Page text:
07 February 2019

Evangelistic malpractice

Bug zapper (source)
Last Sunday at Camas Friends Church, after the meeting for worship, Judy Maurer led a threshing meeting on the question, "What is God calling us to do?"

For context, see this issue of the Sierra-Cascades Yearly Meeting of Friends newsletter. At this threshing meeting, we were previewing an exercise we'll be doing together at our quarterly gathering later this month.

I was particularly excited about this moment in the discussion:
We need to learn how to teach and reach out in this world in a way that is constructive, not neglecting but re-imagining evangelism. How can we be extravagantly hospitable?
(... quoting from Heather Tricola's notes.)

If you've been reading me for a while, you know that integrity in evangelism has been a long-time theme -- especially anything that might turn evangelism from good news to bad news. I'm not at all alone in this concern. For example:
As we dream about our new yearly meeting and the fresh start it offers our little corner of the Quaker movement, I could imagine making lists of the values and testimonies that we want to advance (peace and nonviolence, simplicity and sustainable living, equality, church governance based on praying and discerning together, biblical literacy without legalism -- my own unofficial list). I could also imagine another list: the wider organizations we might want to join based on these values and testimonies.

I'm glad to report that we didn't just start making lists. Instead, we gathered in small groups to review the themes in that bulletin -- what we valued in our new association, what we already know how to do (and what we need to learn!), the things we cherished from previous associations ... and (my emphasis) who needs those things that we can do?

I was grateful that the "who" question was there -- testifying that we are not centered on ourselves, dutifully inventorying our Quaker markers. For me, evangelism (paying urgent attention to the "who") puts all those other testimonies in perspective. All those testimonies are "signs and wonders," qualities of the Light by which we as the Body of Christ participate in making Jesus visible.

"Light" is an old Quaker metaphor for God. When I read stories of disillusionment with Christians, it reminds me of those old electric bug zappers I first saw in Maine years ago. The bug zapper's light attracts unwanted insects who are electrocuted by the high-tension wire mesh surrounding the light. I hated the crackling sound made by the bugs hitting the screen. That's sort of what hidden screens do to the faith of unwary idealists as they near the light. That's not genuine evangelism, that's malpractice.

Evangelism with integrity involves at least two features that should help us avoid the cycle of baiting and disillusionment that the articles I linked above, and others like them, so often reflect.

First: evangelism is not just a winsome expression of faith based on actual experience, it is also an invitation to test the message in context -- that is, in a community formed by that faith. Many of us in Sierra-Cascades Yearly Meeting of Friends, because of our history, have built-in skepticism about formulaic religion and compulsory language. If the things we say about our faith, and about our path to that faith, manage to attract someone to visit us, we hope that they will find that there is more actual Jesus than words-about-Jesus, than things-you-must-say-correctly-about-Jesus. Also, they might find people among us who haven't made up their minds yet, but somehow know that we would not be the same if it weren't for this beloved Teacher and Savior.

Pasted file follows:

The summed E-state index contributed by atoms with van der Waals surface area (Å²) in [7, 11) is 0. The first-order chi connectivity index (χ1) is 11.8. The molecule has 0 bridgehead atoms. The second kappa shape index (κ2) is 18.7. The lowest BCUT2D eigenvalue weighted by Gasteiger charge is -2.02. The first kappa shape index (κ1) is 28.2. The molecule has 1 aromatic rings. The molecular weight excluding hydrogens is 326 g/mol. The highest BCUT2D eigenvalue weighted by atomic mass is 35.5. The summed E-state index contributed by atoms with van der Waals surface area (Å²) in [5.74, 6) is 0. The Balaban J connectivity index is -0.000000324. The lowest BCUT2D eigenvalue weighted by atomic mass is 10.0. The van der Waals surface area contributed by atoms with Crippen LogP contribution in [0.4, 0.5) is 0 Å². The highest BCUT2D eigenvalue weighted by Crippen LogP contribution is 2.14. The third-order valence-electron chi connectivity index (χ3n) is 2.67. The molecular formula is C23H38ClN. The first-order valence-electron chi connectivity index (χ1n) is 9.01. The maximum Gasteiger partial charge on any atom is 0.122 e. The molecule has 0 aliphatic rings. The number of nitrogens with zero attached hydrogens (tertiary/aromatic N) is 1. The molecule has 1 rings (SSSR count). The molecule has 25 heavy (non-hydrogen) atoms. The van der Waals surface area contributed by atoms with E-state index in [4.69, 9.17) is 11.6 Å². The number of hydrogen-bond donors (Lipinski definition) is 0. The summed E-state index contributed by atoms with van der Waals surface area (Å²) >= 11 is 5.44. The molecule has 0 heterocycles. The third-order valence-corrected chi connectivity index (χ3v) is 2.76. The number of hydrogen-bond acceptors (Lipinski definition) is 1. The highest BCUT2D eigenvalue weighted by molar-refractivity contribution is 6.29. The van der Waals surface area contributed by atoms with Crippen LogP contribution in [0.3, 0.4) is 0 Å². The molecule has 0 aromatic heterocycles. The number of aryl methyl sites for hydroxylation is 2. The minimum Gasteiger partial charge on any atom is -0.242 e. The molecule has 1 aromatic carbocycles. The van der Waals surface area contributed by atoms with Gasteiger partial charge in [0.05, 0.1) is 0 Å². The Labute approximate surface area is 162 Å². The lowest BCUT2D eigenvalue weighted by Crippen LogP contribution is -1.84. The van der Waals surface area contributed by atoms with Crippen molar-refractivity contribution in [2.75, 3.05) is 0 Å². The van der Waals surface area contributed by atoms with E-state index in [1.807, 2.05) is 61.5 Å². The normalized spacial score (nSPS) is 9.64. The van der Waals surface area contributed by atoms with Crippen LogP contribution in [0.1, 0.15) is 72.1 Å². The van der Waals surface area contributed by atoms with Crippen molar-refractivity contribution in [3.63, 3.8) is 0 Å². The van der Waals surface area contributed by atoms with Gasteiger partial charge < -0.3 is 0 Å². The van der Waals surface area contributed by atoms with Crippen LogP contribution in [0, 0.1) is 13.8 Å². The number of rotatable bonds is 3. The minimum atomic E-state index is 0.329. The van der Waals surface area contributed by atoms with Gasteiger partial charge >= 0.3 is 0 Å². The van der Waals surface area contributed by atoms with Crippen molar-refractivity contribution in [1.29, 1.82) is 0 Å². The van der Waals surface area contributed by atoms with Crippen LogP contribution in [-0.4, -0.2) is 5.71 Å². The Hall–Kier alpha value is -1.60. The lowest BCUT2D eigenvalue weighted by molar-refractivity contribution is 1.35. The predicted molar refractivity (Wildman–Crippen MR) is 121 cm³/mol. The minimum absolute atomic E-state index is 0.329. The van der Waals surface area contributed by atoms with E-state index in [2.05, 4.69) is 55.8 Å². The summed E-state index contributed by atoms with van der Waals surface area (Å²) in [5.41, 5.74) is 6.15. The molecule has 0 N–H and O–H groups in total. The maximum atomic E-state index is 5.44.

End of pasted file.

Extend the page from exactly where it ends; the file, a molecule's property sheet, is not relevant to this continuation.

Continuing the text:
A second, related point: With an unanxious Christ-centered identity giving light to our community, we don't feel the need for hidden screens. We're trying to build a radical hospitality for everyone who is ready to learn with us, or is simply curious about, what life with Jesus at the center looks like. We don't have secret snares that say "oops, we didn't mean YOU!" We do have boundaries, but we are learning to be open and honest about them. We're not about to play fast and loose with what Quakers have been learning about God and Jesus and the Bible for over three and a half centuries. And, who knows, we may not have all the dilemmas perfectly calibrated in being a host with a teaching voice while at the same time offering extravagant hospitality, but we are united in eliminating any high-tension hidden screens.

It's my hope and prayer that we will not let any such screens get in the way of the Light -- that very Light that attracted us in the first place.

PDF announcement for the 2019 Northwest Quaker Men's Gathering: Finding Our Way. (Location: Camp Tilikum.)

Confronting abuse in the church: Jonathan Trotter's Three Spheres of Offense.

The complicated legacy of Alice Miller. (It's complicated because Alice Miller was far from a perfect parent, but the insights she taught in books such as The Drama of the Gifted Child were helpful even in her own child's dealing with her legacy. I greatly valued another book of hers, For Your Own Good, in my own recovery from a violent childhood, so I read this article with great interest and some sorrow.)

Adria Gulizia: worshiping a suffering Savior.

Russian authorities "can't operate with common sense concepts" when dealing with Jehovah's Witnesses.

Here's a byline Bobby Ross is glad to see again: Sarah Pulliam Bailey, covering religion for the Washington Post.

I saw Billy Boy Arnold live for the first time when he visited Eugene, Oregon, last year at age 82, as part of the 2018 edition of Mark Hummel's Blues Harmonica Blowout. Amazing!

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